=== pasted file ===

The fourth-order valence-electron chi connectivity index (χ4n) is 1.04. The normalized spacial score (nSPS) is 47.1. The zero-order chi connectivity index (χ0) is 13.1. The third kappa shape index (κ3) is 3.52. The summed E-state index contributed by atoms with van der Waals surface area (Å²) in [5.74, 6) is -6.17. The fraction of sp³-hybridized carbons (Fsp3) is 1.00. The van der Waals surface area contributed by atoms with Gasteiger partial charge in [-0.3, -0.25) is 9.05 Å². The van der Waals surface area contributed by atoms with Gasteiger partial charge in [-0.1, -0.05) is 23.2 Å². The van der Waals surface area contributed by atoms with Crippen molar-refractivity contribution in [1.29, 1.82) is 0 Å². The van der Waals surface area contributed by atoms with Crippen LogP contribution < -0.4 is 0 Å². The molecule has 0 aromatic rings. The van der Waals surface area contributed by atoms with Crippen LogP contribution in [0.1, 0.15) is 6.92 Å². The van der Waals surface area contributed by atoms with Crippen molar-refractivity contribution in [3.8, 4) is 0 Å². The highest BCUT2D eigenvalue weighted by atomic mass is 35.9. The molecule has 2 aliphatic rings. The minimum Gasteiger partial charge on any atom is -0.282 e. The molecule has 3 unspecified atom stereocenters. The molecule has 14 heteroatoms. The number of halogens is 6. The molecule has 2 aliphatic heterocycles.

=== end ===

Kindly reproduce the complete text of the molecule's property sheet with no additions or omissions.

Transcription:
The fourth-order valence-electron chi connectivity index (χ4n) is 1.04. The normalized spacial score (nSPS) is 47.1. The zero-order chi connectivity index (χ0) is 13.1. The third kappa shape index (κ3) is 3.52. The summed E-state index contributed by atoms with van der Waals surface area (Å²) in [5.74, 6) is -6.17. The fraction of sp³-hybridized carbons (Fsp3) is 1.00. The van der Waals surface area contributed by atoms with Gasteiger partial charge in [-0.3, -0.25) is 9.05 Å². The van der Waals surface area contributed by atoms with Gasteiger partial charge in [-0.1, -0.05) is 23.2 Å². The van der Waals surface area contributed by atoms with Crippen molar-refractivity contribution in [1.29, 1.82) is 0 Å². The van der Waals surface area contributed by atoms with Crippen LogP contribution < -0.4 is 0 Å². The molecule has 0 aromatic rings. The van der Waals surface area contributed by atoms with Crippen LogP contribution in [0.1, 0.15) is 6.92 Å². The van der Waals surface area contributed by atoms with Crippen molar-refractivity contribution in [3.8, 4) is 0 Å². The highest BCUT2D eigenvalue weighted by atomic mass is 35.9. The molecule has 2 aliphatic rings. The minimum Gasteiger partial charge on any atom is -0.282 e. The molecule has 3 unspecified atom stereocenters. The molecule has 14 heteroatoms. The number of halogens is 6. The molecule has 2 aliphatic heterocycles.